1. Amazing and beautiful. Thank you for sharing these!

  2. I find myself returning to look at these amber icons again and again, and my heart tells me that there is something really special and sacred here. I’ve seen the work several artisans who make icons out of non-standard materials (seashells, beads, marble, etc.). This sort of work is always interesting, but I seldom feel that these media offer any real advantage over paint or glass mosaic. But I think these amber icons have an intrinsic beauty that really offers a compelling vision of transfigured reality. The warmth, color, and organic softness of amber is so well suited to showing the uncreated light radiating through living flesh. I might even say that the best icon painters strive to make their painted boards look and feel a bit like amber! I very much look forward to seeing an amber iconostasis one day.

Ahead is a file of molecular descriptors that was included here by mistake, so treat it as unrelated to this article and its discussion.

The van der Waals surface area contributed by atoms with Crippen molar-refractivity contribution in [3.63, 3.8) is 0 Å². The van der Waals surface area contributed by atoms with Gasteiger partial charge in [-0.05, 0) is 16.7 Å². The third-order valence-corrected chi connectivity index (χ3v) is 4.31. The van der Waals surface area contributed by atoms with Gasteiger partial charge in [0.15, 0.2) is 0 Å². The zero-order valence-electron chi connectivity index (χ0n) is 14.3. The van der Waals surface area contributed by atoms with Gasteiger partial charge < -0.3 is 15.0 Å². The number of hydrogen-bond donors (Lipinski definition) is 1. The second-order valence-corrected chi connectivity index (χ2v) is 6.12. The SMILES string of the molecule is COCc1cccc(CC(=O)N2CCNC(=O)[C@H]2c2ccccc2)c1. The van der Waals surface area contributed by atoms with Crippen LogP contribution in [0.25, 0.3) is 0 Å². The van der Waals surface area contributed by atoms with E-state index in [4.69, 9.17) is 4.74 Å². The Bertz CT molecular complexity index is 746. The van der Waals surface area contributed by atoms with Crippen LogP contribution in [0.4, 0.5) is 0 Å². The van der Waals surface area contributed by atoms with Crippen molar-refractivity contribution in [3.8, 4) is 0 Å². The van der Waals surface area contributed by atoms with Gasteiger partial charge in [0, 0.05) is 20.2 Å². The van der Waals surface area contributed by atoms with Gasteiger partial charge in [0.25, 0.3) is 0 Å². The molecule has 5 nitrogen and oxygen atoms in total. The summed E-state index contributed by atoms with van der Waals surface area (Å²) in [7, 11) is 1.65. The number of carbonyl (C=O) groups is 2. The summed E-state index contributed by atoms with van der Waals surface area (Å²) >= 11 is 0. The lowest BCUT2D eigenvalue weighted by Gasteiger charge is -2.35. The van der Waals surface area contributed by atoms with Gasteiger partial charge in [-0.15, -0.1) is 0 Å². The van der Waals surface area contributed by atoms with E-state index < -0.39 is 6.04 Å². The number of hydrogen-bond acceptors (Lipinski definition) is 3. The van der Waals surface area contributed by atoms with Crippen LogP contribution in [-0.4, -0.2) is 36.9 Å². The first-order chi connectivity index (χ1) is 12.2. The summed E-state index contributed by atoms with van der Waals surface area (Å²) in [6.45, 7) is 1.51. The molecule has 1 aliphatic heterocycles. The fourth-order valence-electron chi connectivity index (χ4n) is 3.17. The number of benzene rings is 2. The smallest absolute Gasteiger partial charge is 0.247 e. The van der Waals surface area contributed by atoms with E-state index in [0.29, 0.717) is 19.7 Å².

It also strikes me as a wonderfully Russian irony how this amber art came to be where it is today. First, the amber room was the decadent conceit of a German king. Then it was gifted to Russia, and later the Germans stole it back. The loss of the room inspired Russia to build a replica, and now this amber craft is a Russian art rather than a German art. And so it has made it’s way to iconography – a fitting sanctification of an art form with a rough history. As the Russians say, “there is no bad without good”.

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